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23 minutes ago, StormChaser4Life said:

3km nam at other end of spectrum of hrrr. Multiple rounds of convection lasting into the afternoon. Would definitely temper the threat and likely shift it west and south

Very odd, I remember the two models' solutions being the reverse of that on 4/9/15. Hi-res NAM was gangbusters while HRRR was more subdued with the UH (at least on the last run I looked at before leaving the house :facepalm:). Of course the models were somewhat different then (3KM NAM was the 4KM NAM, for one).

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Just now, StormChaser4Life said:

Current dew points 

latest.tdew-1.png

Jesus. Mid-60’s to a SPI-DEC-CMI line. Definitely snuck up, as I wasn’t paying that much attention to current conditions down there quite yet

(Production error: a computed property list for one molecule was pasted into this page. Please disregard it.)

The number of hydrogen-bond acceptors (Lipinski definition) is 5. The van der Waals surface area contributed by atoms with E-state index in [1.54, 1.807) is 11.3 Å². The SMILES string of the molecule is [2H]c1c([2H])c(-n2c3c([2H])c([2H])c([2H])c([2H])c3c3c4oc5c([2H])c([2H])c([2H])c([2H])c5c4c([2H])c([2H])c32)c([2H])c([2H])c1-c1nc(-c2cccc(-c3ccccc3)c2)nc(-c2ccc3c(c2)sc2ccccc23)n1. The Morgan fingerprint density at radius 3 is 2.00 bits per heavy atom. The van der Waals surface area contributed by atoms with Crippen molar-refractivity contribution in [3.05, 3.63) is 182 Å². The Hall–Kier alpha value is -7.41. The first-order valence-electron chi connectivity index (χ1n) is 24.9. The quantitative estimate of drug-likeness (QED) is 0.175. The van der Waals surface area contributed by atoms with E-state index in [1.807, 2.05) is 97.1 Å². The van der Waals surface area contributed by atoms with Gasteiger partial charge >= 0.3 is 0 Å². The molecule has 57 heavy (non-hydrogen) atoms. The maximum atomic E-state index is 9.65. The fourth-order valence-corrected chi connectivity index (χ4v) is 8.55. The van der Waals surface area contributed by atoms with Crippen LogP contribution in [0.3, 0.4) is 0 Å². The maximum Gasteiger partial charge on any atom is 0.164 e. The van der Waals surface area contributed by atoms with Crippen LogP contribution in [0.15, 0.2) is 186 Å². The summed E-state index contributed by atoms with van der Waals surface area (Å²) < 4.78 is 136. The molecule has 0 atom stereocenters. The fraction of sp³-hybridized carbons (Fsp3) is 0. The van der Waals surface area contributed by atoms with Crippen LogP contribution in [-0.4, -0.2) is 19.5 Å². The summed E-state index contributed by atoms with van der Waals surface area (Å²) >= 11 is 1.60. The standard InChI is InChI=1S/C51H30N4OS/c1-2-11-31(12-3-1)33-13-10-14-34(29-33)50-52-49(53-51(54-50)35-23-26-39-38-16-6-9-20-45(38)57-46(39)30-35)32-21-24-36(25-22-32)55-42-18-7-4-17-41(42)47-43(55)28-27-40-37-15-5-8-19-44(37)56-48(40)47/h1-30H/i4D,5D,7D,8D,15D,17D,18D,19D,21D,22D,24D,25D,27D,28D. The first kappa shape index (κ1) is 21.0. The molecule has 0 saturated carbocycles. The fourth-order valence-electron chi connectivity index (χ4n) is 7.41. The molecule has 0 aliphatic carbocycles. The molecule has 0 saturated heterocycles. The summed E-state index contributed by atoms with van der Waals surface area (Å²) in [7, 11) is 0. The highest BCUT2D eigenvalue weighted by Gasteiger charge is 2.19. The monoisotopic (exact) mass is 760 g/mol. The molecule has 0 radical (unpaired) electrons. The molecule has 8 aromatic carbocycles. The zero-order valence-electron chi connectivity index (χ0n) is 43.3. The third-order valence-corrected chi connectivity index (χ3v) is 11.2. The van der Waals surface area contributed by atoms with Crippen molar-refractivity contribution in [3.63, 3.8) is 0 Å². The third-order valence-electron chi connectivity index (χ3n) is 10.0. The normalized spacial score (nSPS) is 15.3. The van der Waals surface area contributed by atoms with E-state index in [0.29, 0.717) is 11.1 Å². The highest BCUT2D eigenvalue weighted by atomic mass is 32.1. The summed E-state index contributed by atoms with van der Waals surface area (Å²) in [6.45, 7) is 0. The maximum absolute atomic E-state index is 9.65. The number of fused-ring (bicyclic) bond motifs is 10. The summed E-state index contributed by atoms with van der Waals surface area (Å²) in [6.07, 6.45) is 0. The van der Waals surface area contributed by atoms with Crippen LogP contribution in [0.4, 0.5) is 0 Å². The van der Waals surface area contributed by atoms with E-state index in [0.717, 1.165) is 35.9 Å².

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Just now, SchaumburgStormer said:

Jesus. Mid-60’s to a SPI-DEC-CMI line. Definitely snuck up, as I wasn’t paying that much attention to current conditions down there quite yet 

Don't think there will be any issue seeing mid to upper 60 dews in moderate risk area. 3km nam definitely highlights a potential fly in the ointment with convection persisting into the afternoon instead of clearing mid to late morning like HRRR

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FWIW, NSSL WRF has some of that early day, elevated junk, then initiates across south-central/southeastern IA by 21z. To the east, it barely convects at all in NW IL until around sunset. 

A key difference with the HRRR is that it shows a trough-like feature ahead of the cold front, that initiates convection earlier and slightly farther NE. 

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I took a cursory look at some past significant severe events in the region from mid March-Mid April, and having mid-upper 60s dews as far north as is being progged tomorrow is elite level territory.  There is more to a severe weather setup than dewpoints of course, but that aspect is very impressive for the time of year.